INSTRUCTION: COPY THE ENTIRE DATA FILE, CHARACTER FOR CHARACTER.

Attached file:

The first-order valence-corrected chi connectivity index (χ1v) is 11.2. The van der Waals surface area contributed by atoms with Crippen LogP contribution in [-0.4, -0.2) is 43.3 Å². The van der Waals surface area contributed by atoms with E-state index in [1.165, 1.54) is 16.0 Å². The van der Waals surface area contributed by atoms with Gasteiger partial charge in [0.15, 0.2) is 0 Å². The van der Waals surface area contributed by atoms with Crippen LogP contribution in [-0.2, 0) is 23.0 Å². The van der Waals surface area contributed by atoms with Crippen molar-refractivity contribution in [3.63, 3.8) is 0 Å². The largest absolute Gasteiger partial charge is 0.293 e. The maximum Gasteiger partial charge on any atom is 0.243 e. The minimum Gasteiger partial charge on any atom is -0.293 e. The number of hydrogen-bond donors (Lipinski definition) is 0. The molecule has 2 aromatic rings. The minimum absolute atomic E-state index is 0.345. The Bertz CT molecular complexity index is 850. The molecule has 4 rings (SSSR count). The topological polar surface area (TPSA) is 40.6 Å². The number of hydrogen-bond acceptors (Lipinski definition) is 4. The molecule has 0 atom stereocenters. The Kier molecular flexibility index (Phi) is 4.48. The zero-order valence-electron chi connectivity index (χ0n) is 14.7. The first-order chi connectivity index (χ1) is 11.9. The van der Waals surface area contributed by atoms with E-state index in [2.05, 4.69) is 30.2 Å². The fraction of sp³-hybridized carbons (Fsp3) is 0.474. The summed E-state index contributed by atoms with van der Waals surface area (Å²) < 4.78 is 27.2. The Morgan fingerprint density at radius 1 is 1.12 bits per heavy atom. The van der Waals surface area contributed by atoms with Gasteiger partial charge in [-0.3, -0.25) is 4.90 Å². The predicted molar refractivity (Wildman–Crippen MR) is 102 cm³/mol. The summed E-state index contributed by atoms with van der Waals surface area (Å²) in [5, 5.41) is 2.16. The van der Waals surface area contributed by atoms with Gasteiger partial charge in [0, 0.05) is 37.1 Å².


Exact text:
The first-order valence-corrected chi connectivity index (χ1v) is 11.2. The van der Waals surface area contributed by atoms with Crippen LogP contribution in [-0.4, -0.2) is 43.3 Å². The van der Waals surface area contributed by atoms with E-state index in [1.165, 1.54) is 16.0 Å². The van der Waals surface area contributed by atoms with Gasteiger partial charge in [0.15, 0.2) is 0 Å². The van der Waals surface area contributed by atoms with Crippen LogP contribution in [-0.2, 0) is 23.0 Å². The van der Waals surface area contributed by atoms with Crippen molar-refractivity contribution in [3.63, 3.8) is 0 Å². The largest absolute Gasteiger partial charge is 0.293 e. The maximum Gasteiger partial charge on any atom is 0.243 e. The minimum Gasteiger partial charge on any atom is -0.293 e. The number of hydrogen-bond donors (Lipinski definition) is 0. The molecule has 2 aromatic rings. The minimum absolute atomic E-state index is 0.345. The Bertz CT molecular complexity index is 850. The molecule has 4 rings (SSSR count). The topological polar surface area (TPSA) is 40.6 Å². The number of hydrogen-bond acceptors (Lipinski definition) is 4. The molecule has 0 atom stereocenters. The Kier molecular flexibility index (Phi) is 4.48. The zero-order valence-electron chi connectivity index (χ0n) is 14.7. The first-order chi connectivity index (χ1) is 11.9. The van der Waals surface area contributed by atoms with E-state index in [2.05, 4.69) is 30.2 Å². The fraction of sp³-hybridized carbons (Fsp3) is 0.474. The summed E-state index contributed by atoms with van der Waals surface area (Å²) < 4.78 is 27.2. The Morgan fingerprint density at radius 1 is 1.12 bits per heavy atom. The van der Waals surface area contributed by atoms with Gasteiger partial charge in [-0.3, -0.25) is 4.90 Å². The predicted molar refractivity (Wildman–Crippen MR) is 102 cm³/mol. The summed E-state index contributed by atoms with van der Waals surface area (Å²) in [5, 5.41) is 2.16. The van der Waals surface area contributed by atoms with Gasteiger partial charge in [0, 0.05) is 37.1 Å².